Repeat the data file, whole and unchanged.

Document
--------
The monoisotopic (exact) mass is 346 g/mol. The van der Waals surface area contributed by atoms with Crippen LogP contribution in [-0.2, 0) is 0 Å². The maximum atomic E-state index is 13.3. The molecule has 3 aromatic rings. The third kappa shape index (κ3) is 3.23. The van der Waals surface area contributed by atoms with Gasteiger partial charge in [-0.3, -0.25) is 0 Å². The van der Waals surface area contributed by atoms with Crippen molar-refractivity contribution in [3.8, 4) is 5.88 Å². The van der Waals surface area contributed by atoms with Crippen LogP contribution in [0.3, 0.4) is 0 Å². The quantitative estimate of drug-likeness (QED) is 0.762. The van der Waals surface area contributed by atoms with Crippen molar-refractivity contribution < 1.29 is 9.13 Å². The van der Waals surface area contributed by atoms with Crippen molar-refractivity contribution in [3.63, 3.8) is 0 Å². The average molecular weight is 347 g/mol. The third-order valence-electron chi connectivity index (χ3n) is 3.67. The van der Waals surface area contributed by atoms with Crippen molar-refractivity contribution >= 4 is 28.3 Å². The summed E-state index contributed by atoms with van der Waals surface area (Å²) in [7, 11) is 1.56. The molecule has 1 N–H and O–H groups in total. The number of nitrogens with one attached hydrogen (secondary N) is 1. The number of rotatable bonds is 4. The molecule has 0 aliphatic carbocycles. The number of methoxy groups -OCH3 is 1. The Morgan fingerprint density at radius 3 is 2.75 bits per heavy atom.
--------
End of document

The monoisotopic (exact) mass is 346 g/mol. The van der Waals surface area contributed by atoms with Crippen LogP contribution in [-0.2, 0) is 0 Å². The maximum atomic E-state index is 13.3. The molecule has 3 aromatic rings. The third kappa shape index (κ3) is 3.23. The van der Waals surface area contributed by atoms with Gasteiger partial charge in [-0.3, -0.25) is 0 Å². The van der Waals surface area contributed by atoms with Crippen molar-refractivity contribution in [3.8, 4) is 5.88 Å². The van der Waals surface area contributed by atoms with Crippen LogP contribution in [0.3, 0.4) is 0 Å². The quantitative estimate of drug-likeness (QED) is 0.762. The van der Waals surface area contributed by atoms with Crippen molar-refractivity contribution < 1.29 is 9.13 Å². The van der Waals surface area contributed by atoms with Crippen molar-refractivity contribution in [3.63, 3.8) is 0 Å². The average molecular weight is 347 g/mol. The third-order valence-electron chi connectivity index (χ3n) is 3.67. The van der Waals surface area contributed by atoms with Crippen molar-refractivity contribution >= 4 is 28.3 Å². The summed E-state index contributed by atoms with van der Waals surface area (Å²) in [7, 11) is 1.56. The molecule has 1 N–H and O–H groups in total. The number of nitrogens with one attached hydrogen (secondary N) is 1. The number of rotatable bonds is 4. The molecule has 0 aliphatic carbocycles. The number of methoxy groups -OCH3 is 1. The Morgan fingerprint density at radius 3 is 2.75 bits per heavy atom.